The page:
This article examines the moralistic language and arguments used in relation to genetics. The focus is on three practices: (1) the claims that there is a duty to know about one's own genetic makeup, (2) assertions that genetic information should be used to inform reproductive decisions, and (3) the proposition that there are moral reasons to participate in biobank research. With these three, the author contends that there are equally good, if not better, arguments to challenge them from a Millian perspective. Furthermore, especially in the current political climate, there is a need to respect people's privacy concerns.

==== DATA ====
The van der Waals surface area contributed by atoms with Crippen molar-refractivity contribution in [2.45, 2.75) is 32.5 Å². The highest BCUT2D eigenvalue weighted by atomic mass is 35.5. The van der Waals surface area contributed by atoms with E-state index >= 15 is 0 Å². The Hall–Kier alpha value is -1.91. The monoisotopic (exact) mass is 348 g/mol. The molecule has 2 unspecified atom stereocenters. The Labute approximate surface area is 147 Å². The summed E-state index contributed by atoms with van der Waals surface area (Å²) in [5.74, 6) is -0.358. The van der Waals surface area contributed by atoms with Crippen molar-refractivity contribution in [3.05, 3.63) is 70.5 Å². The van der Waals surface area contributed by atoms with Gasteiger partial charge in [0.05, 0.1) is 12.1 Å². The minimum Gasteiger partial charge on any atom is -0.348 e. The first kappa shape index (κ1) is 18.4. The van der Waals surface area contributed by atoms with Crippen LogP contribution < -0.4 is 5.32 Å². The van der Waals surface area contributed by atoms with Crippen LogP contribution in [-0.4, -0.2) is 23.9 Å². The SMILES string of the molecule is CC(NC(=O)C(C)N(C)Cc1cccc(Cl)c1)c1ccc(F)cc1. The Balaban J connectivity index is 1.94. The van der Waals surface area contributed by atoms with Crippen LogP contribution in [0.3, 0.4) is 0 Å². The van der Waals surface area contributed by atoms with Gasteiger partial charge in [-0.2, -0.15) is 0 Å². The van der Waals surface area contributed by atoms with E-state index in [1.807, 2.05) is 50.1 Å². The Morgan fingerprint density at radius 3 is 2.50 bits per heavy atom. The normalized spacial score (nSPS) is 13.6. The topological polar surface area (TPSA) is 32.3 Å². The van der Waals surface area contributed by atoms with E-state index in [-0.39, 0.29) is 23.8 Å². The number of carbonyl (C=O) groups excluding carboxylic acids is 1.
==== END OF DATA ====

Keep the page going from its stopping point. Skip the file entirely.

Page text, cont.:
- genetic information
- informed consent